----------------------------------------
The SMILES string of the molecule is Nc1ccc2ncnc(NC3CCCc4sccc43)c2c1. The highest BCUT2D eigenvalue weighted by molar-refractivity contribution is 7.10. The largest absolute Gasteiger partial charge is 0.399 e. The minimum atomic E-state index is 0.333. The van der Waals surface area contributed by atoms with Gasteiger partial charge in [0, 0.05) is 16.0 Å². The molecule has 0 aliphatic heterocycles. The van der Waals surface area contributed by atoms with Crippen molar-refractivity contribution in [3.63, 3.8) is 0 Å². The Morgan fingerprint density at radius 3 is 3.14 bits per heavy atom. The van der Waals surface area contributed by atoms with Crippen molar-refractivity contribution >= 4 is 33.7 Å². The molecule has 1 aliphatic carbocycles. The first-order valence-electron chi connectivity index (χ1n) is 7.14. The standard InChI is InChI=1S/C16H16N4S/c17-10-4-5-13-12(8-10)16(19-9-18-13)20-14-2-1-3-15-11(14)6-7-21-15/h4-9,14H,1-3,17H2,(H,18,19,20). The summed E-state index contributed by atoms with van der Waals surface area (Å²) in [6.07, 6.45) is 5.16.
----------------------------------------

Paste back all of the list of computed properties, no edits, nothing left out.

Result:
The SMILES string of the molecule is Nc1ccc2ncnc(NC3CCCc4sccc43)c2c1. The highest BCUT2D eigenvalue weighted by molar-refractivity contribution is 7.10. The largest absolute Gasteiger partial charge is 0.399 e. The minimum atomic E-state index is 0.333. The van der Waals surface area contributed by atoms with Gasteiger partial charge in [0, 0.05) is 16.0 Å². The molecule has 0 aliphatic heterocycles. The van der Waals surface area contributed by atoms with Crippen molar-refractivity contribution in [3.63, 3.8) is 0 Å². The Morgan fingerprint density at radius 3 is 3.14 bits per heavy atom. The van der Waals surface area contributed by atoms with Crippen molar-refractivity contribution >= 4 is 33.7 Å². The molecule has 1 aliphatic carbocycles. The first-order valence-electron chi connectivity index (χ1n) is 7.14. The standard InChI is InChI=1S/C16H16N4S/c17-10-4-5-13-12(8-10)16(19-9-18-13)20-14-2-1-3-15-11(14)6-7-21-15/h4-9,14H,1-3,17H2,(H,18,19,20). The summed E-state index contributed by atoms with van der Waals surface area (Å²) in [6.07, 6.45) is 5.16.